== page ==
Independently gauging visitor levels at any major event simply isn’t possible, so many will rely on the number of booths on a year to-year basis to measure a trade show’s growing or diminishing popularity.
Of course many veterans will rely on booth and lane traffic in a subjective way to gauge developments, while others will rely on ‘quality’ of booth visitors over ‘quantity’ to measure a show, before post-sales analysis.
Intersolar Europe has not really had to worry about such things in the past as the show stomped away to become the PV industry’s major ‘international event’ in the last decade.
Although the booth numbers at the event peaked in 2011 at 2,286, the drop in numbers the following year (1,909) was hardly discernable. However, with a quoted 1,330 in 2013, many halls were noticeably less packed and several were only half-full.
The key question is whether this downward trend is set to continue.
Setting aside the obvious number of companies that have gone bankrupt since 2011 or exited the sector, several major PV manufacturers were conspicuous by their absence at Intersolar this year.
Absent were SunPower, First Solar, Canadian Solar, Sharp and Panasonic. Although Europe has not been the centre of attention for several years for all but one of these companies (Canadian Solar)), Intersolar was the international event for the industry.
Their current absence says that Intersolar is starting to lose that name tag, despite the fact that no other event can stake a claim to being the international event.
Perhaps we are seeing the beginning of the end for an international event, with companies instead placing greater emphasis on attending and exhibit at events in regions where they expect or are doing the most business. Whether or not this is a short-term trend due to the circumstances within the industry over the last two years is not clear, but a reversal in booth number trends at Intersolar seems unlikely over the next few years.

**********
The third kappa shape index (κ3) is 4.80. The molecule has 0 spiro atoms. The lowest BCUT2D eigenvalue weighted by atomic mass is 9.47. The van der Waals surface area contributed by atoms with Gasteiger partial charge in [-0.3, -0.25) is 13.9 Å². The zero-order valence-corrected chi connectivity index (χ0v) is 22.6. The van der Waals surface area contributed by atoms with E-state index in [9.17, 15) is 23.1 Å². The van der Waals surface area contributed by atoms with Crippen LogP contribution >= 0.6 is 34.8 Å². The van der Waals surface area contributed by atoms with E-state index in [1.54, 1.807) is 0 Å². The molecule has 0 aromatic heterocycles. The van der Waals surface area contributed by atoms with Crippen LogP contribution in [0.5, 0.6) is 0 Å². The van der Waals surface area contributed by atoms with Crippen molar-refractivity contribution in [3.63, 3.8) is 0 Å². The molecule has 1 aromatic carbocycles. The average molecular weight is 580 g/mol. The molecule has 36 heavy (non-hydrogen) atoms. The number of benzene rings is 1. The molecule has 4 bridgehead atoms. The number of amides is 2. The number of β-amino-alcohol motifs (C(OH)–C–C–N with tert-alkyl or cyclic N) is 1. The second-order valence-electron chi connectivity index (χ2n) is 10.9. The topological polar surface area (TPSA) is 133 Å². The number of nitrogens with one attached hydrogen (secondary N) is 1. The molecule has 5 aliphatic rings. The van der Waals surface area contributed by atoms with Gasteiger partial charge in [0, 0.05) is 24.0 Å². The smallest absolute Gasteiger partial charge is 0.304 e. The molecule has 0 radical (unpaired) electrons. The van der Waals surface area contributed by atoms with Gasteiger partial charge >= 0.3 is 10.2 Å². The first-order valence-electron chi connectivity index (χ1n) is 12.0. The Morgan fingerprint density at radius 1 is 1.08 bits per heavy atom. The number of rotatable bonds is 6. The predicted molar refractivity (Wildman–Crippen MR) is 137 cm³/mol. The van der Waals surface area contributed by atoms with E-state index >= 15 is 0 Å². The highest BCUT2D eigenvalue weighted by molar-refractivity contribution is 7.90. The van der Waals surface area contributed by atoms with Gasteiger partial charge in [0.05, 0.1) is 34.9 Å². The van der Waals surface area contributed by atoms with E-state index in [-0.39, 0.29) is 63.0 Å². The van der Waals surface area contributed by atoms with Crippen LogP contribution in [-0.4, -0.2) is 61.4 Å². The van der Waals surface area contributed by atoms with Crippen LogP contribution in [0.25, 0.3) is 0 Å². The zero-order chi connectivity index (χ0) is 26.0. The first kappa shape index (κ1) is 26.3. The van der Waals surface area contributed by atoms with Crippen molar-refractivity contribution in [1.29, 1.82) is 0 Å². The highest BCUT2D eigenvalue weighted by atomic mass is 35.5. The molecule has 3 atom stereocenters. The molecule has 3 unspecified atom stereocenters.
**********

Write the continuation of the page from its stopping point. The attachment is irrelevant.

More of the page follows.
Indeed, the organisers have already announced that Automatica will be wed with Intersolar in 2014. The robotics-based trade show had been co-hosted in the past, but as Intersolar filled the halls through A, B and C, Automatica had to find another date. Whether all the A and B halls will even be used for PV companies next year is a moot point.
A second wedding at Intersolar 2013 took place, with both Hanwha Q CELLS and Hanwha SolarOne for the first time sharing a nice shiny new booth.
On the pre-show floor plan the impression given of the shared booth was that it was a cost cutting exercise, reflecting the mood in the industry. In reality the result was a clever and impressive booth that was able to express the new order that the Hanwha Group has created from two disparate acquisitions.
To this industry observer, the Hanwha Q CELLS/Hanwha SolarOne booth represented none of the troubles of the past but spoke more about the bright future both companies are working hard to achieve. Visitor levels would seem to support this view as it was consistently busy throughout the three-day event, unlike many others.
In stark and disturbing contrast was the Suntech booth. Taking up a huge frontal area of hall A3, the size of the booth simply worked to highlight the meltdown in the company since its Chinese manufacturing operations went into bankruptcy restructuring proceedings earlier this year.
At times only Suntech staff were clearly seen on the booth, void of customers for much of the three-day event. The atmosphere on the booth was clearly sombre, just like at a funeral.
And finally, another booth will be remembered, but for all the wrong reasons. Recom’s booth in A1 was quickly renamed the S&M booth due to the caged female models suspended above the booth and the gothic theme throughout.
Recom’s marketing team should be praised for coming up with such a unique design and theme, but does the PV industry really need to be doing this?
When various media teams (including PV Tech) filmed the booth many visitors that were looking at the booth and some that were actually on it quickly left the scene! Perhaps the thought that being ‘caught’ on camera with such a booth backdrop would be difficult to explain to loved ones and possible grounds for divorce.